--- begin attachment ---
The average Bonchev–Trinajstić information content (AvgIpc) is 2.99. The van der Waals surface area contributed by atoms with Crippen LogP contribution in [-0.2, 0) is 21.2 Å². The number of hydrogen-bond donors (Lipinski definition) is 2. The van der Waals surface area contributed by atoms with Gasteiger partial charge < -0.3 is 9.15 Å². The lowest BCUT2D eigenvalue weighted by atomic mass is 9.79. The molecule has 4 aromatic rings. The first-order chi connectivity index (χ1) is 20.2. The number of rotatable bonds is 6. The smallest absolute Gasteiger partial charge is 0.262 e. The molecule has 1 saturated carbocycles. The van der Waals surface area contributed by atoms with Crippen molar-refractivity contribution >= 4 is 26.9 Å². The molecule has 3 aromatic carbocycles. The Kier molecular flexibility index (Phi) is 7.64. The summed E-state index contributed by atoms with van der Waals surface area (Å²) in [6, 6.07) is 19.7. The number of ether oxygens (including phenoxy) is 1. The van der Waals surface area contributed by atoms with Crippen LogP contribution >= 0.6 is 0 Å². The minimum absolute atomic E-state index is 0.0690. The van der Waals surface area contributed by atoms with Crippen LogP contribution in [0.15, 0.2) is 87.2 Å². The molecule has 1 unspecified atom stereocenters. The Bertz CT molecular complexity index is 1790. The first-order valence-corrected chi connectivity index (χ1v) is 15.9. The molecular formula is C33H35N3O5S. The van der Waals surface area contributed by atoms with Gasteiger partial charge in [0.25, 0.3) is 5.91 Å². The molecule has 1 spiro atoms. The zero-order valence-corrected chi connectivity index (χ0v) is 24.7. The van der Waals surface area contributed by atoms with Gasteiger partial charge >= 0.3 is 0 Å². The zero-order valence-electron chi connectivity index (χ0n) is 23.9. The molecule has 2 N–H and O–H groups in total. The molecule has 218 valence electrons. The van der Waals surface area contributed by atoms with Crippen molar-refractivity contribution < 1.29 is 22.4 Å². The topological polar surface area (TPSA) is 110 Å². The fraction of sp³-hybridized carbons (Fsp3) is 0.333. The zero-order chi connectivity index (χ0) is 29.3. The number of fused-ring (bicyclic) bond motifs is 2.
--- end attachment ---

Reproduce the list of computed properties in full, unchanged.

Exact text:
The average Bonchev–Trinajstić information content (AvgIpc) is 2.99. The van der Waals surface area contributed by atoms with Crippen LogP contribution in [-0.2, 0) is 21.2 Å². The number of hydrogen-bond donors (Lipinski definition) is 2. The van der Waals surface area contributed by atoms with Gasteiger partial charge < -0.3 is 9.15 Å². The lowest BCUT2D eigenvalue weighted by atomic mass is 9.79. The molecule has 4 aromatic rings. The first-order chi connectivity index (χ1) is 20.2. The number of rotatable bonds is 6. The smallest absolute Gasteiger partial charge is 0.262 e. The molecule has 1 saturated carbocycles. The van der Waals surface area contributed by atoms with Crippen molar-refractivity contribution >= 4 is 26.9 Å². The molecule has 3 aromatic carbocycles. The Kier molecular flexibility index (Phi) is 7.64. The summed E-state index contributed by atoms with van der Waals surface area (Å²) in [6, 6.07) is 19.7. The number of ether oxygens (including phenoxy) is 1. The van der Waals surface area contributed by atoms with Crippen LogP contribution >= 0.6 is 0 Å². The minimum absolute atomic E-state index is 0.0690. The van der Waals surface area contributed by atoms with Crippen LogP contribution in [0.15, 0.2) is 87.2 Å². The molecule has 1 unspecified atom stereocenters. The Bertz CT molecular complexity index is 1790. The first-order valence-corrected chi connectivity index (χ1v) is 15.9. The molecular formula is C33H35N3O5S. The van der Waals surface area contributed by atoms with Gasteiger partial charge in [0.25, 0.3) is 5.91 Å². The molecule has 1 spiro atoms. The zero-order valence-corrected chi connectivity index (χ0v) is 24.7. The van der Waals surface area contributed by atoms with Gasteiger partial charge >= 0.3 is 0 Å². The zero-order valence-electron chi connectivity index (χ0n) is 23.9. The molecule has 2 N–H and O–H groups in total. The molecule has 218 valence electrons. The van der Waals surface area contributed by atoms with Crippen molar-refractivity contribution < 1.29 is 22.4 Å². The topological polar surface area (TPSA) is 110 Å². The fraction of sp³-hybridized carbons (Fsp3) is 0.333. The zero-order chi connectivity index (χ0) is 29.3. The number of fused-ring (bicyclic) bond motifs is 2.